But I do not want to become a cancer bore. On an optimistic note, I am happy to report that my experience with chemotherapy has been a positive one. Despite the horror stories, the technique has made huge advances in patient comfort and I have not experienced any of the side-effects, such as nausea and vomiting, that could affect personal or professional life. Every person’s experience is different, but in my case, chemotherapy felt like sitting in the middle seat on a long flight with a mild hangover: nothing terribly problematic for an academic like me. I am very fortunate to be receiving outstanding care at University College Hospital and at the Macmillan Cancer Centre. The nursing staff, in particular, have been absolute angels. I am an atheist, but God bless them.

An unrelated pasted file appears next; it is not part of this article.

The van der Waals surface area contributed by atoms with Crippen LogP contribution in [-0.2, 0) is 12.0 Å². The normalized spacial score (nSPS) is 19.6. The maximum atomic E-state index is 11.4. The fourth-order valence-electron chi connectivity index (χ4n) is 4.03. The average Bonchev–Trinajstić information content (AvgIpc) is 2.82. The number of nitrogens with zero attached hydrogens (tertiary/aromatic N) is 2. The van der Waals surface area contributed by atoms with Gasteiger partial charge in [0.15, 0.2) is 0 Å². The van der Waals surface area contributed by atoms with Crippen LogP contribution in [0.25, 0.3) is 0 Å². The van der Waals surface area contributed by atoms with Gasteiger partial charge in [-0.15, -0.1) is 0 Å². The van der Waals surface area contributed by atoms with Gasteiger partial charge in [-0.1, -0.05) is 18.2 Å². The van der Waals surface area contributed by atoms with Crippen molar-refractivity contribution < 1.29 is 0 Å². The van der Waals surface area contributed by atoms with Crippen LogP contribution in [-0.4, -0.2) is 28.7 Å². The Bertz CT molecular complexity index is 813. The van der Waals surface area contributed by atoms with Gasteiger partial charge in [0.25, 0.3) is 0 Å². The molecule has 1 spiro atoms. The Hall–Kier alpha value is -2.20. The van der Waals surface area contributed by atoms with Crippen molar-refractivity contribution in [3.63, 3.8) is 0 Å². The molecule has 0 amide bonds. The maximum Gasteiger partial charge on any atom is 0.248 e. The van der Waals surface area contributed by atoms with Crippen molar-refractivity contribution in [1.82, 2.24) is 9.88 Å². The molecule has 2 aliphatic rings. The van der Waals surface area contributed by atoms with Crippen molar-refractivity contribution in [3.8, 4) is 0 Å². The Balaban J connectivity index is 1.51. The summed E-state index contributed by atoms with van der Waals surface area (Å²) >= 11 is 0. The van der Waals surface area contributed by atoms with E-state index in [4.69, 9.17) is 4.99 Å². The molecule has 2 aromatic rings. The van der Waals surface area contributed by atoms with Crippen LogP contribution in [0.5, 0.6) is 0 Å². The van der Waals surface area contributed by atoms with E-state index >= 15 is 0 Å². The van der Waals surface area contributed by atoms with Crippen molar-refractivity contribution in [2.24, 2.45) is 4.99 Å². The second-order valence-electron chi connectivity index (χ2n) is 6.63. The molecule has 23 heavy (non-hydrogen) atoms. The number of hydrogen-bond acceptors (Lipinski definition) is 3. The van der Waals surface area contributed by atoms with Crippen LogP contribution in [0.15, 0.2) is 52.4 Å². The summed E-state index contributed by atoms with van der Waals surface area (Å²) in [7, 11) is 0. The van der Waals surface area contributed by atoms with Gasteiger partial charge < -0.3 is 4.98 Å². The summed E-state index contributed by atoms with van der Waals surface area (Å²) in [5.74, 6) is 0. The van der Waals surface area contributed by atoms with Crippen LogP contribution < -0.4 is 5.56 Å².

I understand that my experience may be atypical, but I personally feel that academic life provides hidden pleasures that enable you to escape traumatic personal conditions. Now, every time that I engage with my academic work, I look at it from a new perspective. However mundane the task at hand, the time I spend concentrating on it is time that I am not thinking about cancer. And that is a major blessing.
Lawrence Sáez is professor in the political economy of Asia at Soas, University of London.